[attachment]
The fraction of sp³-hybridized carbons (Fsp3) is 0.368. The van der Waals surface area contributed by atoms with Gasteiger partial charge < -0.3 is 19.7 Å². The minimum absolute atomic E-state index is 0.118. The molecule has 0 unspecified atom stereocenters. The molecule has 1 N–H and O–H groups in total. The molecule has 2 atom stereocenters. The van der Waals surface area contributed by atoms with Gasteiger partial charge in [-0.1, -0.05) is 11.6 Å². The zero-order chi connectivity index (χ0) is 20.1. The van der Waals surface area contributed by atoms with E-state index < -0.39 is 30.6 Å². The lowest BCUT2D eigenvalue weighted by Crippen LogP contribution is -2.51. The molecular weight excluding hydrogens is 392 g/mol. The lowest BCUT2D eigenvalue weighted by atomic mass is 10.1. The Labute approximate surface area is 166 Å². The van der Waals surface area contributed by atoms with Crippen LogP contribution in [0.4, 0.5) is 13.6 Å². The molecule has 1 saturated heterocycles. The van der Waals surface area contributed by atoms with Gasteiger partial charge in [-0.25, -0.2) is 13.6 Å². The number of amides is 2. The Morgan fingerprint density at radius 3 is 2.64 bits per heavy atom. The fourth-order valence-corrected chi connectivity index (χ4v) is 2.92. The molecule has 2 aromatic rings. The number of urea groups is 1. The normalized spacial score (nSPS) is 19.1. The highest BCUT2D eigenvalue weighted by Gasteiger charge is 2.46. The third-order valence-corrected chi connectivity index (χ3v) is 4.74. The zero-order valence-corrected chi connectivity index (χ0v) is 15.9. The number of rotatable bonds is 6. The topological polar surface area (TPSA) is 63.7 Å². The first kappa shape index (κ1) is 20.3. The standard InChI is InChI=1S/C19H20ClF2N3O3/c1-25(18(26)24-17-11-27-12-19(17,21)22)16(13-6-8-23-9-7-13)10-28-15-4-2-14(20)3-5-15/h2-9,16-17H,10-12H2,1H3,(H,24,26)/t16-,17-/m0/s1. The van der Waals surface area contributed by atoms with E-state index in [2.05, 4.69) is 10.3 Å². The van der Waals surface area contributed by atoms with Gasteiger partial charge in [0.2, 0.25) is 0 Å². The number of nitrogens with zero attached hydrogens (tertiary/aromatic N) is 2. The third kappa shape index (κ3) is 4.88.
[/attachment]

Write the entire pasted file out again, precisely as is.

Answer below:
The fraction of sp³-hybridized carbons (Fsp3) is 0.368. The van der Waals surface area contributed by atoms with Gasteiger partial charge < -0.3 is 19.7 Å². The minimum absolute atomic E-state index is 0.118. The molecule has 0 unspecified atom stereocenters. The molecule has 1 N–H and O–H groups in total. The molecule has 2 atom stereocenters. The van der Waals surface area contributed by atoms with Gasteiger partial charge in [-0.1, -0.05) is 11.6 Å². The zero-order chi connectivity index (χ0) is 20.1. The van der Waals surface area contributed by atoms with E-state index < -0.39 is 30.6 Å². The lowest BCUT2D eigenvalue weighted by Crippen LogP contribution is -2.51. The molecular weight excluding hydrogens is 392 g/mol. The lowest BCUT2D eigenvalue weighted by atomic mass is 10.1. The Labute approximate surface area is 166 Å². The van der Waals surface area contributed by atoms with Crippen LogP contribution in [0.4, 0.5) is 13.6 Å². The molecule has 1 saturated heterocycles. The van der Waals surface area contributed by atoms with Gasteiger partial charge in [-0.25, -0.2) is 13.6 Å². The number of amides is 2. The Morgan fingerprint density at radius 3 is 2.64 bits per heavy atom. The fourth-order valence-corrected chi connectivity index (χ4v) is 2.92. The molecule has 2 aromatic rings. The number of urea groups is 1. The normalized spacial score (nSPS) is 19.1. The highest BCUT2D eigenvalue weighted by Gasteiger charge is 2.46. The third-order valence-corrected chi connectivity index (χ3v) is 4.74. The zero-order valence-corrected chi connectivity index (χ0v) is 15.9. The number of rotatable bonds is 6. The topological polar surface area (TPSA) is 63.7 Å². The first kappa shape index (κ1) is 20.3. The standard InChI is InChI=1S/C19H20ClF2N3O3/c1-25(18(26)24-17-11-27-12-19(17,21)22)16(13-6-8-23-9-7-13)10-28-15-4-2-14(20)3-5-15/h2-9,16-17H,10-12H2,1H3,(H,24,26)/t16-,17-/m0/s1. The van der Waals surface area contributed by atoms with E-state index in [2.05, 4.69) is 10.3 Å². The van der Waals surface area contributed by atoms with Gasteiger partial charge in [0.2, 0.25) is 0 Å². The number of nitrogens with zero attached hydrogens (tertiary/aromatic N) is 2. The third kappa shape index (κ3) is 4.88.